As I get older it’s harder to sit day after day, week after week at my work desk. In my 20’s and 30’s vacation days were just something to accumulate and cash out. The cash out option no longer exists. That’s just as well because I REALLY need to get away every few months. So I took a week off and drove to San Diego for my annual April caching vacation.
Arriving in mid-afternoon I checked in and then drove to the waterfront where I was immediately annoyed by the profusion of parking meters. To add insult, they dispensed time in weird increments like 2.83 and 4.66 minutes. Fortunately, I had a roll of nickels that I’d forgotten to cash at the bank. Anyway, the current cache here Stargazer (GC1B5YK) was easy to find. The old one, at the same spot was guarded by a homeless man named Jake who stored his salt & pepper shakers a few inches from the cache.
The area is a hotbed of cryptozoological activity.
A mile down the road I stood next to cache Marina Park (GC1C6PK), looked inland and thought I’d been transported to the 22nd century.
Turning around at the same spot I saw the guided missile destroyer USS Stockdale leaving the harbor followed a few minutes later by
the Panamanian flagged Honda car carrier Rainbow Wing. I wonder what it was taking back to Japan.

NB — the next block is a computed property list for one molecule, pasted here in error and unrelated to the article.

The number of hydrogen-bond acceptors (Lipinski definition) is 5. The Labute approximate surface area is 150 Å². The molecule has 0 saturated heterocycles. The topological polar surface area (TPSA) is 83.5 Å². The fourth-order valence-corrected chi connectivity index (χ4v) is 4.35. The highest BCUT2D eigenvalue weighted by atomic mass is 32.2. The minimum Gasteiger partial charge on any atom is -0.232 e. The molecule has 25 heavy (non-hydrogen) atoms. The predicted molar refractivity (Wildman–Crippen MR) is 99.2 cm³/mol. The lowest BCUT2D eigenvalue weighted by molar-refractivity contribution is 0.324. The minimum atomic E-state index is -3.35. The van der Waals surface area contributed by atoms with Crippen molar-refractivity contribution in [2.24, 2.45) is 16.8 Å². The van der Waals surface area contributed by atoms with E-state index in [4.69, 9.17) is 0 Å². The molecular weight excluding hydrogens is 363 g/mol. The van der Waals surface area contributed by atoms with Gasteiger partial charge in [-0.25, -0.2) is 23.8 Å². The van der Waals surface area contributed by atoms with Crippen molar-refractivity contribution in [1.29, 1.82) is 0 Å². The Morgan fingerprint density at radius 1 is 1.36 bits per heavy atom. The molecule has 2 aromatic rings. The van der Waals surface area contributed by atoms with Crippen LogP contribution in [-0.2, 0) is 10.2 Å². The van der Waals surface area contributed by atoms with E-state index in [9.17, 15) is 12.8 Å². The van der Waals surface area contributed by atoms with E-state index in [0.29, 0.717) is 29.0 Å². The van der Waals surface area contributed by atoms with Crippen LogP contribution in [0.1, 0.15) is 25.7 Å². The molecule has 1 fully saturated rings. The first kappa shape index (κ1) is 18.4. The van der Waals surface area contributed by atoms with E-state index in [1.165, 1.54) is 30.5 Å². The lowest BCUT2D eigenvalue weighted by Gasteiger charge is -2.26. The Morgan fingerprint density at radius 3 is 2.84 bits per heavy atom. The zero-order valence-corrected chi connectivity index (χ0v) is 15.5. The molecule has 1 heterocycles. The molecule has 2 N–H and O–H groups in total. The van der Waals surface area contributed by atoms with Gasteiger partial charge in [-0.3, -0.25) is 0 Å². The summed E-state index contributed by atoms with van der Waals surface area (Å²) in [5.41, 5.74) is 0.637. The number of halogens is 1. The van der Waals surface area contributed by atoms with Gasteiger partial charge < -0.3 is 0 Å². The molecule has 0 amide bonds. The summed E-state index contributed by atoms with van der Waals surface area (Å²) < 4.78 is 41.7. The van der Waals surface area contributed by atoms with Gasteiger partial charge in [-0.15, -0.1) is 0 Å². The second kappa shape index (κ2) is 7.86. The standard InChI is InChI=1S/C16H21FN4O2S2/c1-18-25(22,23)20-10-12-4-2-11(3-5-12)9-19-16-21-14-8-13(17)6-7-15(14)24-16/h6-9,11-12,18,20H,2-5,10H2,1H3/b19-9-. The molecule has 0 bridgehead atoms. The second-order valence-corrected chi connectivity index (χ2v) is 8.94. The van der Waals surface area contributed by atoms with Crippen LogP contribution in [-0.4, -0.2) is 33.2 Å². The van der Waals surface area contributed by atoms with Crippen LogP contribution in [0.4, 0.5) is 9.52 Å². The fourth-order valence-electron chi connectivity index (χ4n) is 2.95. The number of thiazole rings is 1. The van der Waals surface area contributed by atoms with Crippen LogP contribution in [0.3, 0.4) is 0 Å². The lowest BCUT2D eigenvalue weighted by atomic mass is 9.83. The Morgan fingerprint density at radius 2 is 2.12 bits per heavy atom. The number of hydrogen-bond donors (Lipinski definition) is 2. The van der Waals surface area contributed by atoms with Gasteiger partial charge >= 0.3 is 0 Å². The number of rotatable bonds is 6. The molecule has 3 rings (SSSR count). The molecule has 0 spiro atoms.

To avoid getting caught in rush hour traffic I drove back toward my hotel and stopped just short at Liberty Station , a recently converted former naval facility.
There’s lots of free parking next to this cache USS Recruit (GC12JJQ). It’s an old completely landlocked training “ship.”
Find the cache and then, like me, hike the public walkway and find 7 additional easy traditional caches. One of them is also named USS Recruit. Two caches with identical names .3 miles apart. d’OH!!
Here’s another view of the walkway. Much of it is alongside an incomplete and still fenced public park.
While searching I saw a very odd looking crow-sized (but stockier) bird.
It was my first sighting of the black crowned night heron. I didn’t know that there are predatory nocturnal birds other than owls. This one was just sitting there in broad daylight.
The caches were on the ocean side of the path except the last one. The caching part of the walkway ends at a bench directly under the flight path of planes leaving San Diego International Airport.
A short walk inland through a parking lot leads to areas like this,
and (currently) 3 more traditional caches.
I ended my 3 hour cache run with 15 finds and a Santana’s (SD chain) asada burrito combo plate. Mmmmmmmmmmm. Next up, Fiesta island.